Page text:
Article

The effectiveness of limiting alcohol outlet density as a means of reducing excessive alcohol consumption and alcohol-related harms.

Community Guide Branch of the National Center for Health Marketing, CDC, Atlanta, Georgia 30333, USA.
American journal of preventive medicine (Impact Factor: 4.28). 12/2009; 37(6):556-69. DOI: 10.1016/j.amepre.2009.09.028
Source: PubMed

ABSTRACT The density of alcohol outlets in communities may be regulated to reduce excessive alcohol consumption and related harms. Studies directly assessing the control of outlet density as a means of controlling excessive alcohol consumption and related harms do not exist, but assessments of related phenomena are indicative. To assess the effects of outlet density on alcohol-related harms, primary evidence was used from interrupted time-series studies of outlet density; studies of the privatization of alcohol sales, alcohol bans, and changes in license arrangements-all of which affected outlet density. Most of the studies included in this review found that greater outlet density is associated with increased alcohol consumption and related harms, including medical harms, injury, crime, and violence. Primary evidence was supported by secondary evidence from correlational studies. The regulation of alcohol outlet density may be a useful public health tool for the reduction of excessive alcohol consumption and related harms.

Download full-text

Full-text

Available from: Robert Alfred Hahn, Jun 27, 2015
1 Follower
 · 
139 Views
  • Source
    [Show abstract] [Hide abstract]
    ABSTRACT: Alcohol use contributes to morbidity and mortality in developing countries by increasing the risk of trauma and disease, including alcohol dependence. Limited research addresses determinants of alcohol use beyond the individual level in sub-Saharan Africa. We test the association of community collective efficacy and alcohol outlet density with young men's drinking in a cross-sectional, locally representative survey conducted in rural northeast South Africa. Informal social control and cohesion show protective associations with men's heavy drinking, while alcohol outlet density is associated with more potential problem drinking. These findings provide initial support for intervening at the community level to promote alcohol reduction. Copyright © 2015 Elsevier Ltd. All rights reserved.
    Health & Place 07/2015; 34:190-198. DOI:10.1016/j.healthplace.2015.05.014 · 2.44 Impact Factor
  • Source
    [Show abstract] [Hide abstract]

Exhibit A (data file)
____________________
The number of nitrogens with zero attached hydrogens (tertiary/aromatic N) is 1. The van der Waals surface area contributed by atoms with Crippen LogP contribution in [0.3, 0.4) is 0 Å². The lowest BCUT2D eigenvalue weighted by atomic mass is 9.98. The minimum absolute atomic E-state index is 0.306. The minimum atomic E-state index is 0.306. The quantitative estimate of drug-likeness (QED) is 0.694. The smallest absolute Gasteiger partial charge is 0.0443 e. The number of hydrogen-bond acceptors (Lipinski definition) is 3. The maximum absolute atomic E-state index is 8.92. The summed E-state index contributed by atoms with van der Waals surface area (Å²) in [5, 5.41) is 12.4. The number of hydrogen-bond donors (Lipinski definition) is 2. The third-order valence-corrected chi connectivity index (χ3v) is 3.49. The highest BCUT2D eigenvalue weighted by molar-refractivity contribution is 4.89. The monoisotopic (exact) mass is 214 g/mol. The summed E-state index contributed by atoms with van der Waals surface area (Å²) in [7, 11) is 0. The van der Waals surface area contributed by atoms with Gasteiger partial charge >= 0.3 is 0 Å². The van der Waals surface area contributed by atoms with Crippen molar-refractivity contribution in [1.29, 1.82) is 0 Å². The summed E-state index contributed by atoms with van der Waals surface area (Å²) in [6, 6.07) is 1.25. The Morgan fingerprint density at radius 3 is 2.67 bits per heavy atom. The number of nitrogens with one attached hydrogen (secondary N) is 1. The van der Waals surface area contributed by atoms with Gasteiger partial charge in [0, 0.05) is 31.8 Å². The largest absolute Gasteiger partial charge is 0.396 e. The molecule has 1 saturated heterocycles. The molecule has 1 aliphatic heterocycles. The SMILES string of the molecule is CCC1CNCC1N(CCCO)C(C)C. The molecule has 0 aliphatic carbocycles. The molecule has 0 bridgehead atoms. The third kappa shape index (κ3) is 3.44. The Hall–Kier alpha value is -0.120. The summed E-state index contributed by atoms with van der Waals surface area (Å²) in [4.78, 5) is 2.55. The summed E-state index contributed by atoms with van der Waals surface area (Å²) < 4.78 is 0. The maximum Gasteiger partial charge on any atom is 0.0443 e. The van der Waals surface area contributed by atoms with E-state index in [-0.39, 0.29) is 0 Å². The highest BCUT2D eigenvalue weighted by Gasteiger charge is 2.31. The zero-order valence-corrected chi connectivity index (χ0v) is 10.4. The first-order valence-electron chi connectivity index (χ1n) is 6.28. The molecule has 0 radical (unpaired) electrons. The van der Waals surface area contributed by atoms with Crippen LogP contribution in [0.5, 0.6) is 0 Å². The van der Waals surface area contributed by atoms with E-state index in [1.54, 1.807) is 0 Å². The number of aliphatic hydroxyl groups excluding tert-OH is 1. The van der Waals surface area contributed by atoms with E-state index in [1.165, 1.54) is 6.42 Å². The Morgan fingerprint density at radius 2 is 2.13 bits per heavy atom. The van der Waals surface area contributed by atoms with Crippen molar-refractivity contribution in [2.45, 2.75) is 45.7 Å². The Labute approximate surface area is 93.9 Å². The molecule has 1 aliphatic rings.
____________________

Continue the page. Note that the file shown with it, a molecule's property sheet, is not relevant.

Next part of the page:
ABSTRACT: Alcohol outlet density and norms shape alcohol consumption. However, due to analytic challenges we do not know: (a) if alcohol outlet density and norms also shape alcohol use disorder, and (b) whether they act in combination to shape disorder. We applied a new targeted minimum loss-based estimator for rare outcomes (rTMLE) to a general population sample from New York City (N=4000) to examine the separate and combined relations of neighborhood alcohol outlet density and norms around drunkenness with alcohol use disorder. Alcohol use disorder was assessed using the World Mental Health Comprehensive International Diagnostic Interview (WMH-CIDI) alcohol module. Confounders included demographic and socioeconomic characteristics, as well as history of drinking prior to residence in the current neighborhood. Alcohol use disorder prevalence was 1.78%. We found a marginal risk difference for alcohol outlet density of 0.88% (95% CI 0.00-1.77%), and for norms of 2.05% (95% CI 0.89-3.21%), adjusted for confounders. While each exposure had a substantial relation with alcohol use disorder, there was no evidence of additive interaction between the exposures. Results indicate that the neighborhood environment shapes alcohol use disorder. Despite the lack of additive interaction, each exposure had a substantial relation with alcohol use disorder and our findings suggest that alteration of outlet density and norms together would likely be more effective than either one alone. Important next steps include development and testing of multi-component intervention approaches aiming to modify alcohol outlet density and norms toward reducing alcohol use disorder. Copyright © 2015 Elsevier Ireland Ltd. All rights reserved.
    Drug and Alcohol Dependence 03/2015; 151. DOI:10.1016/j.drugalcdep.2015.03.014 · 3.28 Impact Factor
  • Source
    [Show abstract] [Hide abstract]
    ABSTRACT: The Project on a Framework for Rating Evidence in Public Health (PRECEPT) is an international collaboration of public health institutes and universities which has been funded by the European Centre for Disease Prevention and Control (ECDC) since 2012. Main objective is to define a framework for evaluating and grading evidence in the field of public health, with particular focus on infectious disease prevention and control. As part of the peer review process, an international expert meeting was held on 13-14 June 2013 in Berlin. Participants were members of the PRECEPT team and selected experts from national public health institutes, World Health Organization (WHO), and academic institutions. The aim of the meeting was to discuss the draft framework and its application to two examples from infectious disease prevention and control. This article introduces the draft PRECEPT framework and reports on the meeting, its structure, most relevant discussions and major conclusions.
    Health Policy 03/2015; 119(6). DOI:10.1016/j.healthpol.2015.02.010 · 1.73 Impact Factor